The last couple of weeks have been manic and so, while it was a little drastic, the easiest way to prevent my inbox from flooding (and I mean flooding) was to turn my SMTP server off. And add some countermeasures that'll stop this biting me quite so hard in the future. It's back up and running now (and I'm not getting any more bounces) - so overkill can work.
Mon, 20 Nov 2006
I've re-written bits of the
archive Blosxom plugins to output CSS friendly markup. Which I've added
some CSS to. The changes are mostly non-intrusive (and most of my traffic
comes through RSS readers anyway) but if I've painfully broken anything for
your browser of choice drop me a note.
Mon, 02 Oct 2006
Each year I put a small todo list up on Unixdaemon and see how many of the goals I can meet. The 2005/2006 Pragmatic Investment Plan is now closed so it's time for a quick look back.
First up we have the writing of articles. I'll come to this in a separate post as I'm still not happy with what I want to say. Training courses are an easy one. I did two main courses and I can't remember much from either of them. The mistake is a common one, I didn't actually implement any of the things I'd learned when I got back to the office so a lot of it didn't stick. I've stored enough that I can find my way around both Exim and PostgreSQL but I can't help thinking they could have been more useful to me if I'd have got my hands dirty when I got back from them. Still, I meet the numbers.
Conferences are always fun and this years is no exception, apart from EuroOSCON which I thought was a way too expensive let down. I didn't go to this years (and I won't be going to any in the near future) so I spent the money on a house instead.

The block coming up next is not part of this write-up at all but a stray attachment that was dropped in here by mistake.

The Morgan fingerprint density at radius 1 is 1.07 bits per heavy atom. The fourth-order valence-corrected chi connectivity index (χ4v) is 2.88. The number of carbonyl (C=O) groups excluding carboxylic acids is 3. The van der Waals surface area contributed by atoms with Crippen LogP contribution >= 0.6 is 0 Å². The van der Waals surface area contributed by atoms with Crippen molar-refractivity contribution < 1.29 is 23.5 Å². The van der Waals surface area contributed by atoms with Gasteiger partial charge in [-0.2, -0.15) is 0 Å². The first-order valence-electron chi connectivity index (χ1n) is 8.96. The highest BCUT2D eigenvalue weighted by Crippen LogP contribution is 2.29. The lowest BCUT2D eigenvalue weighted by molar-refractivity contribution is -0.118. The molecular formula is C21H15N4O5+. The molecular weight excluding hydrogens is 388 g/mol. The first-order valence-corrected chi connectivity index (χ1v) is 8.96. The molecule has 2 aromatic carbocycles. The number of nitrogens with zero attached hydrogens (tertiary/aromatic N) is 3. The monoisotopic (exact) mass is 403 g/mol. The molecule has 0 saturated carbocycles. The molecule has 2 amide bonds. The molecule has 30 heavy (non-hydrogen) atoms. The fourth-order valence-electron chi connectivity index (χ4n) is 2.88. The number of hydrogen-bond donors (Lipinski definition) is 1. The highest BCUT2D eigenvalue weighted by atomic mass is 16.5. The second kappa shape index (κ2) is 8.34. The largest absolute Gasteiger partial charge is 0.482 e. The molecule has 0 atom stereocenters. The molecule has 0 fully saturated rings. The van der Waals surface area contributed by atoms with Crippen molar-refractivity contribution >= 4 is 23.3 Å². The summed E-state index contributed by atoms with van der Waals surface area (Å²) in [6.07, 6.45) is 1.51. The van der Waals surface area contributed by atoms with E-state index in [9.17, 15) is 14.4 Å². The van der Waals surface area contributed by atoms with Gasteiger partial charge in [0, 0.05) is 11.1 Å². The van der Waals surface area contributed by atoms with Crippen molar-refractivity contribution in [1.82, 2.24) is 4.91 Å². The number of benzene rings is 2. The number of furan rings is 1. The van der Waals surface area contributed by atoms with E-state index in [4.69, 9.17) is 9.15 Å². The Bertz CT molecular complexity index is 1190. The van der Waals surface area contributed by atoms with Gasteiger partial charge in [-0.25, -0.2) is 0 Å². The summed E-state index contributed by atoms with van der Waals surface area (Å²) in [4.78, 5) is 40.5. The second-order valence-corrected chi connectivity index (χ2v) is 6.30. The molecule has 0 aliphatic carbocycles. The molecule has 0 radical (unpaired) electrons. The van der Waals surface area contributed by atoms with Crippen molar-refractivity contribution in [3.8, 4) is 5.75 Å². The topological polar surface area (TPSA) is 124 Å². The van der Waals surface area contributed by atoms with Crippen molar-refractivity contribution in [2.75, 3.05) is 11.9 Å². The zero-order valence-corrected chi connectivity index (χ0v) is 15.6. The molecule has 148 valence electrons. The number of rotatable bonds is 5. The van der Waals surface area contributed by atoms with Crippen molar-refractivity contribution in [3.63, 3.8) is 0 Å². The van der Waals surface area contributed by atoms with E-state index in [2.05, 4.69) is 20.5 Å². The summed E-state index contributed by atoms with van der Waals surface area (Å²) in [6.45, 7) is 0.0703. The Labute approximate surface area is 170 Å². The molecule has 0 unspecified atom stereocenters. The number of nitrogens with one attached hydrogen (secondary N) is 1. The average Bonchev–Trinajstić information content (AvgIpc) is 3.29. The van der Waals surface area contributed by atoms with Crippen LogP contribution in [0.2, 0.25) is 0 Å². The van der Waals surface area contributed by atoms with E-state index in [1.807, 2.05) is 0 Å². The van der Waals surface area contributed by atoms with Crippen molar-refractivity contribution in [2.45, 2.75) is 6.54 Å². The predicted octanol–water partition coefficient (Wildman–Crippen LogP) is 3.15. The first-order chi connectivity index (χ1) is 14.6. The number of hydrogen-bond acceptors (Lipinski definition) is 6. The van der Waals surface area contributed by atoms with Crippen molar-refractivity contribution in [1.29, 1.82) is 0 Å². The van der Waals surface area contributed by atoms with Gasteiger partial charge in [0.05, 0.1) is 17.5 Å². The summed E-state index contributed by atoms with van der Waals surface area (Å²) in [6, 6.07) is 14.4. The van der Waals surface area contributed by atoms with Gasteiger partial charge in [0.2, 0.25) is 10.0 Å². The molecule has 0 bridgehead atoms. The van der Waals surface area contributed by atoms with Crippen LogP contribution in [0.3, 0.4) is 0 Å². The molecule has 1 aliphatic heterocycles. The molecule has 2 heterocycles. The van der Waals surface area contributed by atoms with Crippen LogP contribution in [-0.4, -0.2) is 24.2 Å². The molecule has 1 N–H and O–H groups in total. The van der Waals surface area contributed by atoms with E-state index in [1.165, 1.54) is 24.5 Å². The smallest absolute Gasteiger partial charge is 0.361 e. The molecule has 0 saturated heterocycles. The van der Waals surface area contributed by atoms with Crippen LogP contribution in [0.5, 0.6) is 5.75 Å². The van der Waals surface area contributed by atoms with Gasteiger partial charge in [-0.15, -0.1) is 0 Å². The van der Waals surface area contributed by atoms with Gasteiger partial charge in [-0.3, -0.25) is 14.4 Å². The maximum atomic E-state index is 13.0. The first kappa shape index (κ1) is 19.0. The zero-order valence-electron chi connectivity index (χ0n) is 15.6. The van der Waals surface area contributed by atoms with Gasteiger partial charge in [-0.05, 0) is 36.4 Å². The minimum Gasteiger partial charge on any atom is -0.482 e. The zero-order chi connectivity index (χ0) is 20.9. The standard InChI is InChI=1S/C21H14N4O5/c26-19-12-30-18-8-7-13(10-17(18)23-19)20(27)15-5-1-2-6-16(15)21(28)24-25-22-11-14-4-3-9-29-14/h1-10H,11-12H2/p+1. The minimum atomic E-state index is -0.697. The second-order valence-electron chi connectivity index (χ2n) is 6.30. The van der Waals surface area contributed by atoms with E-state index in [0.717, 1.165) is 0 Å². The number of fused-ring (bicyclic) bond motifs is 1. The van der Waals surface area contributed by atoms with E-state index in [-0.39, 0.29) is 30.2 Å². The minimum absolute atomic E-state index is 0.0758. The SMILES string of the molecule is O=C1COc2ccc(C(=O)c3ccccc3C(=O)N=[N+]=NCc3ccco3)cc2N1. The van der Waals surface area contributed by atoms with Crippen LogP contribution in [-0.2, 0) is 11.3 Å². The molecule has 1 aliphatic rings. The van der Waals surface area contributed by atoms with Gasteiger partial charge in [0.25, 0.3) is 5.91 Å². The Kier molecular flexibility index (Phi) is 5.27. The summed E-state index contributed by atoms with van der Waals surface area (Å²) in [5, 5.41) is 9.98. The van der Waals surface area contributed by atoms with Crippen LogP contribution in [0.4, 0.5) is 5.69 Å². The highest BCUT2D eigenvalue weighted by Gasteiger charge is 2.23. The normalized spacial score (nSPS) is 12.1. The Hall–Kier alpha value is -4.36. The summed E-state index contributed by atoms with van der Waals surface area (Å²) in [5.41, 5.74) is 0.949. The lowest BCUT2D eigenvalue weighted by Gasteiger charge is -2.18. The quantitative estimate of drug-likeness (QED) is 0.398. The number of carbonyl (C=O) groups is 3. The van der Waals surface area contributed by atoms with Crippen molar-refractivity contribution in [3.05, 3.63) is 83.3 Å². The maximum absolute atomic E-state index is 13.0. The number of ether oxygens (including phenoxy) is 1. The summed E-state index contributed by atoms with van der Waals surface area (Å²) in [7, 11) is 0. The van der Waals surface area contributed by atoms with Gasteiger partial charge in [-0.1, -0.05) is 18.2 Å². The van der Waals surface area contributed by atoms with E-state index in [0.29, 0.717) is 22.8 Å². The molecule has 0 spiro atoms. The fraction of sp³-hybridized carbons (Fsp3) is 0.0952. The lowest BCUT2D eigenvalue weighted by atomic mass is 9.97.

It wasn't quite that bad but it's not on my list of recommended conferences and its pricing is... interesting. I missed LUGRadio (ill), the UKUUG events (personal commitments) and the 2005 London Perl Workshop (on-call) but I did get to my first YAPC in years, and Birmingham PM did a great job, a d.construct, which had a great audience and corridor track, and the highlight of the conferences (again) FOSDEM. Which was great. I'll be booking next years tickets RSN. Honest. Not a day before like this years.
And on to the books, I've discovered while completing this list that the number of books I read from start to finish has dropped significantly. I now either buy a book for the last half-a-dozen advanced chapters, borrow an introduction to a topic from a friend or just sub to a planet or two and a lot of blogs. I've reached the tipping point where most of my technical information comes directly from my peers blogs rather than via printed paper. And with the exception of the Pragmatic Programmers line most tech publishers are less than interesting these days. I want one with some system admin topics that are actually worth reading. Not yet another command reference.